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The E-Sylum:  Volume 9, Number 35, August 27, 2006, Article 24

A PRO-WIKI POINT OF VIEW

Arthur Shippee writes: "A pro-Wiki comment - I don't believe Delorey's
comment (seconded by Benice), comparing Wikipedia to a Magic 8 Ball.
Studies have shown Wikipedia on a par with the Britannica in important
respects.  This will be especially true for subjects meeting two
criteria:  those more studied and edited; and those more easily
described as "objective" or "NPOV" ("no point of view").

In low-traffic, off the main line subjects, errors are more likely to
appear and not get corrected.  And that's where people like Delorey
and Benice should come in.  If they come upon errors of fact, especially,
they should edit the articles.

"NPOV" gets harder in various topics:  I've seen some of the editing
tussles over the entries on Jesus, where folks who think themselves
"objective" start and end up at very different places.  These sorts
of debates can be enlightening in themselves, and they teach skills
in critical reading.

Wikipedia must be read critically, of course, as must the Britannica and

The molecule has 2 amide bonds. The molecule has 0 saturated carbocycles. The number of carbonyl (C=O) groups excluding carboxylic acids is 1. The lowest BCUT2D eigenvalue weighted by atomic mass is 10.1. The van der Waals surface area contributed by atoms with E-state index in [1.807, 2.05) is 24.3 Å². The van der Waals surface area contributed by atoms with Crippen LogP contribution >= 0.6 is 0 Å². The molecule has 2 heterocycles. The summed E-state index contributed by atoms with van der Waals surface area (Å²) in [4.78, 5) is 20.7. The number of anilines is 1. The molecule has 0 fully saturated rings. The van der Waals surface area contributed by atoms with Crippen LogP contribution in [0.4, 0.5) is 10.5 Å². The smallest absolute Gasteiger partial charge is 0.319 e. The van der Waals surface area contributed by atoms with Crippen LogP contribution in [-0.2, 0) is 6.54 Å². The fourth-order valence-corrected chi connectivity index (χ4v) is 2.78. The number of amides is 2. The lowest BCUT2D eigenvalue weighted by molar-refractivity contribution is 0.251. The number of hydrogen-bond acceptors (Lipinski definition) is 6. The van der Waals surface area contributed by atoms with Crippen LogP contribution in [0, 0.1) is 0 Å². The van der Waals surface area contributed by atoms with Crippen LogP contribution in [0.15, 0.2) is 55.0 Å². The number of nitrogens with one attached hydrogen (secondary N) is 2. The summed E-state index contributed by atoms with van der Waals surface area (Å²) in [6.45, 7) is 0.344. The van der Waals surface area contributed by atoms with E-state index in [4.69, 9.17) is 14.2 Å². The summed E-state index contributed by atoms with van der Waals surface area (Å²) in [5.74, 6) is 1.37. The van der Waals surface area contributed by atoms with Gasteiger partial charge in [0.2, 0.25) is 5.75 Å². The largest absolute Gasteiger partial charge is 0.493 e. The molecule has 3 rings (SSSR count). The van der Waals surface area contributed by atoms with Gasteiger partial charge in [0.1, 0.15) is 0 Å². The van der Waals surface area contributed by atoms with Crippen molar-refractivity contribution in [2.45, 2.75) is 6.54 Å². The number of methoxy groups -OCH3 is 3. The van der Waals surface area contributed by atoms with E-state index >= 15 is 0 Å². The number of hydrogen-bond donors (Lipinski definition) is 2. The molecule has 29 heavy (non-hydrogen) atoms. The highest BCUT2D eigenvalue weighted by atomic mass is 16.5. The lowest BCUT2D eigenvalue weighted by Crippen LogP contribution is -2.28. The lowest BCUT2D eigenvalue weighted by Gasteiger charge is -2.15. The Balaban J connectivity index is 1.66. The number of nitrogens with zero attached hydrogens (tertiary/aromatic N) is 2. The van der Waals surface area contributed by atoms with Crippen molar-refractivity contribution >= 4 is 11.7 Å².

the New York Times.  It takes only a little thought to see what types of
articles and information may be more suspect.  And, unlike Britannica, if
a group of experts pool their resources, they can develop solid, important
articles quickly.  You mention the publication of a book on Illinois banks,
its print run being 100 copies.  In a few hours, the author could construct
a reasonable and succinct article (or series of articles), and the
information would be available to millions.

Wikipedia and things like it are important steps, if imperfect.  One
can complain about the imperfections, or, unlike printed books, help
correct some of them quickly."

Gerald Buckmaster agrees: "One of the most interesting aspects of
Wikipedia is that information can be corrected "on-the-spot" and a
history of "corrections" can be viewed by anyone.  If a correction
is backed up with authorative sources, readers can judge what
Wikipedia "facts" are, in fact, correct.  If we fail to correct,
no one learns."

  Wayne Homren, Editor

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